Anti-austerity ballot backlash rattles euro zone
By Lefteris Papadimas and Paul Taylor
ATHENS/PARIS (Reuters) - An anti-austerity backlash by voters in Greece and France shook the euro zone on Monday, causing jitters for the euro currency and stock markets amid deepening doubts about whether Greece has a future in the single currency.
Greece, where Europe's sovereign debt crisis began in 2009, slid into turmoil after an election on Sunday boosted left and right-wing fringe parties, stripping the two mainstream parties that backed a painful EU/IMF bailout of their parliamentary majority.
Uncertainty over whether the country could avert bankruptcy and stay in the euro deepened on Monday when Antonis Samaras, leader of the conservative New Democracy party which won the biggest share of the vote, failed within hours to cobble together a government.
Samaras had had three days to form a coalition. However, his call for a national unity government to keep Greece in the euro zone but renegotiate the bailout programme fell on deaf ears.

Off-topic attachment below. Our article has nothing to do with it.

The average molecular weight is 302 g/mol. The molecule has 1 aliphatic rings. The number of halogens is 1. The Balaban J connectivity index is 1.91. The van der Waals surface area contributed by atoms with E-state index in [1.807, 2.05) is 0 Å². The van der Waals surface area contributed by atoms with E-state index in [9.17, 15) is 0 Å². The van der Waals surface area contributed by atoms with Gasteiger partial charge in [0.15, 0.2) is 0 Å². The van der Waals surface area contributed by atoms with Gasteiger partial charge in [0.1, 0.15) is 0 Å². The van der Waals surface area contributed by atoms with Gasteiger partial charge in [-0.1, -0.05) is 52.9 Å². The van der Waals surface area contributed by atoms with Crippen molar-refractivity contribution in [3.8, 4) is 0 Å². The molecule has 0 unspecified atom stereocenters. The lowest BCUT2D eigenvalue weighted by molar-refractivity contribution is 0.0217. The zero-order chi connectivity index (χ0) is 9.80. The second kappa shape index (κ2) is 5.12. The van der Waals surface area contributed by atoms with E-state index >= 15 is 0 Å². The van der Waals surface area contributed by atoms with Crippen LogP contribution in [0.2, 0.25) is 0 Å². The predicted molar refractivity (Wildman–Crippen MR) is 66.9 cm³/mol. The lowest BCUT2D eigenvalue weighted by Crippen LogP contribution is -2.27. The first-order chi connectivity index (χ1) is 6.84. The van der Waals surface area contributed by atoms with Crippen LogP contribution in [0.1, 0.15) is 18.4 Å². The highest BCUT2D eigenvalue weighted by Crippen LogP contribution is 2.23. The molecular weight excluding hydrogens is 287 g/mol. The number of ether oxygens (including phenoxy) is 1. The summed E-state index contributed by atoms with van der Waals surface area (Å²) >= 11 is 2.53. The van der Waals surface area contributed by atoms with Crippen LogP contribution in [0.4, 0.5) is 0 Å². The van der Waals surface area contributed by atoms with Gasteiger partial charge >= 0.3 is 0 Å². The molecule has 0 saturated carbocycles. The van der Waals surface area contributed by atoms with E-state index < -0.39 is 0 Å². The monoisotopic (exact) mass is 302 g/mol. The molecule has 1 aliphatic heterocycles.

Rebuffed by a string of anti-bailout parties, Samaras admitted defeat shortly after President Karolos Papoulias had given him the mandate to negotiate a coalition.
"It was impossible," he told reporters. "I handed back the mandate." Next in line to try to form a government will be Left Coalition leader Alexis Tsipras, whose party came second on a platform of rejecting the austerity conditions of Greece's latest bailout programme.
However, European Commission spokesman Amadeu Altafaj said: "Full and timely implementation of the programme is of the essence in order to meet the targets and (reach) sustainability of the Greek debt.
The Greek result overshadowed France's presidential election, in which Socialist Francois Hollande, who wants to change Europe's policy focus from austerity to restoring growth, ousted conservative incumbent Nicolas Sarkozy. Continued...